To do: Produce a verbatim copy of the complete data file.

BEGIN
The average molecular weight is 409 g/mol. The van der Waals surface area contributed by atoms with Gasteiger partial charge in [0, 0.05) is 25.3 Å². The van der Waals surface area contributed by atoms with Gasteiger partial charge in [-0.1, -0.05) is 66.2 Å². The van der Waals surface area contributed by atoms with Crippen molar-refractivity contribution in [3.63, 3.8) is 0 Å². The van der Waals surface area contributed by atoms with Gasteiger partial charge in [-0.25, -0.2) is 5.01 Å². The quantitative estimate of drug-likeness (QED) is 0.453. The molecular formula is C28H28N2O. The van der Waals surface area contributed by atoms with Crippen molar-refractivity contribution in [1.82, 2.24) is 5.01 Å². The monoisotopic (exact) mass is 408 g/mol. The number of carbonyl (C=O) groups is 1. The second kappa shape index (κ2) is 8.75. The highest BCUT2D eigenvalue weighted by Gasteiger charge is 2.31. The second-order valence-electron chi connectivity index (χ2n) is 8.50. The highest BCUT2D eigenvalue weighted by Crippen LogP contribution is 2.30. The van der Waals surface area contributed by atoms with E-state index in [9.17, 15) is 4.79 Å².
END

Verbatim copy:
The average molecular weight is 409 g/mol. The van der Waals surface area contributed by atoms with Gasteiger partial charge in [0, 0.05) is 25.3 Å². The van der Waals surface area contributed by atoms with Gasteiger partial charge in [-0.1, -0.05) is 66.2 Å². The van der Waals surface area contributed by atoms with Crippen molar-refractivity contribution in [3.63, 3.8) is 0 Å². The van der Waals surface area contributed by atoms with Gasteiger partial charge in [-0.25, -0.2) is 5.01 Å². The quantitative estimate of drug-likeness (QED) is 0.453. The molecular formula is C28H28N2O. The van der Waals surface area contributed by atoms with Crippen molar-refractivity contribution in [1.82, 2.24) is 5.01 Å². The monoisotopic (exact) mass is 408 g/mol. The number of carbonyl (C=O) groups is 1. The second kappa shape index (κ2) is 8.75. The highest BCUT2D eigenvalue weighted by Gasteiger charge is 2.31. The second-order valence-electron chi connectivity index (χ2n) is 8.50. The highest BCUT2D eigenvalue weighted by Crippen LogP contribution is 2.30. The van der Waals surface area contributed by atoms with E-state index in [9.17, 15) is 4.79 Å².